Six years and three albums into her career, Dum Dum Girls’ Dee Dee Penny has settled into a groove as a reliable source of hip, guitar-driven garage-pop. Though she’s just one source out of many, she’s largely avoided getting stuck in the same creative ruts as some of her indie-pop contemporaries—Cults, Beach Fossils, Best Coast, Yuck, Smith Westerns, to name just a few—by displaying a willingness to move beyond the genre’s well-trodden confines. Dum Dum Girls’ catalogue doubles as an illustration of rock’s endless multiplicity, with traces of ’60s psychedelia, ’70s punk, and ’90s shoegaze mixed in with more recent strains of noise and dream pop.
That stylistic mélange applies to Too True, a crisp and confident effort that finds Dee Dee bringing an even wider array of influences into the fold. Though her tonal and lyrical sensibilities remain unchanged (opener “Cult of Love” neatly sums up the blend of gloom and romance that follows), there’s a newly minted disco shimmer, fluid basslines snaking their way through motorik rhythms and ’80s-style gated drums, a few subtle touches of synthetic noise strewn throughout. Dee Dee’s long working relationship with producers Richard Gottehrer and Sune Rose Wagner continues to bear fruit here, as the trio manage to coax a seemingly infinite range of sounds from Dee Dee’s guitars and pedals, from the punk snarl of “Evil Blooms” and electric squeal of lead single “Lost Boys and Girls Club” to the dulcet country-ballad tones of “Are You Okay” and “Under These Hands.”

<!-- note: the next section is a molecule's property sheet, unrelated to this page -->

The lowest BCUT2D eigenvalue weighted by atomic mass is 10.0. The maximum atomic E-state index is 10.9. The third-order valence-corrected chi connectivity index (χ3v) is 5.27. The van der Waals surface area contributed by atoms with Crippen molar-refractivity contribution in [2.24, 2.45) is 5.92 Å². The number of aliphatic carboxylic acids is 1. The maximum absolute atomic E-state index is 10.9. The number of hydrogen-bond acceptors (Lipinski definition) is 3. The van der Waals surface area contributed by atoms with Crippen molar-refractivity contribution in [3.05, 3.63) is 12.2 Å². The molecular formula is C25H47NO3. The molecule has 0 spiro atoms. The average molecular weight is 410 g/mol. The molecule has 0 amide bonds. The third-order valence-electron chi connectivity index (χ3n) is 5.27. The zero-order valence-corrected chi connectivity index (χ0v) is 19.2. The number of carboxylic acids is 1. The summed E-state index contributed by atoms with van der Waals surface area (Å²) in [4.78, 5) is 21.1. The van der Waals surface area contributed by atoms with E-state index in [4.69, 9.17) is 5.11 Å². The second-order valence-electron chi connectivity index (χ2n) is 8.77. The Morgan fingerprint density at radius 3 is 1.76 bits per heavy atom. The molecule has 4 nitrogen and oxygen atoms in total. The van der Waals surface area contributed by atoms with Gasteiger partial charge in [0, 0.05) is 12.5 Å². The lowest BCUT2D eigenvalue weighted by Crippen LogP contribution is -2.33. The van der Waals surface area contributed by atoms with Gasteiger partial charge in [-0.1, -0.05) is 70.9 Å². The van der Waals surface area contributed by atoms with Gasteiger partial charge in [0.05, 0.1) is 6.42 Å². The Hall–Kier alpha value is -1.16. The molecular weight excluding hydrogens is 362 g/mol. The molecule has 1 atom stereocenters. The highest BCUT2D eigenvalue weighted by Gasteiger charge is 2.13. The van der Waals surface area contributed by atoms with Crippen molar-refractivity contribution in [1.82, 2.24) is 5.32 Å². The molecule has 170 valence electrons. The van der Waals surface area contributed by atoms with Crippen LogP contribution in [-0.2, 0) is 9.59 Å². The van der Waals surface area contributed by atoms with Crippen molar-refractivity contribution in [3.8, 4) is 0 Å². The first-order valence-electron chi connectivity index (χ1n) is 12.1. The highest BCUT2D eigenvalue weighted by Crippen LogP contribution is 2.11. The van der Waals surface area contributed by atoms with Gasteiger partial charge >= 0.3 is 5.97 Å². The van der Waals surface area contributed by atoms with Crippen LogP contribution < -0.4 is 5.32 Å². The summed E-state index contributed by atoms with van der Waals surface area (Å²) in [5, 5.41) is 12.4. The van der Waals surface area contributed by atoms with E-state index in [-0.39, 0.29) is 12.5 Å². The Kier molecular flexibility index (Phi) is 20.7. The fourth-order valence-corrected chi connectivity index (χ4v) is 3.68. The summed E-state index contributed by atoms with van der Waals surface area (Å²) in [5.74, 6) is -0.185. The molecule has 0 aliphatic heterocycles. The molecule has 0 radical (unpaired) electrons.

It all adds up to Dee Dee’s most diverse offering to date, not nearly as coarse as 2010’s I Will Be, but not quite as hook-happy as follow-up Only in Dreams, and refreshingly brisk at just 10 tracks and 31 minutes long. For all of Dum Dum Girls’ aforementioned sound-alikes, Too True leaves the band in something of a no-man’s-land between the fuzzy dream-pop vogue of a few years ago and the polish and precision of newer acts like Chvrches and HAIM. But it proves there’s plenty of territory therein left to be explored, even without a clear direction in mind: “There’s no particular place we are going,” Dee Dee sings on “Lost Boys and Girls Club,” “Still, we are going.”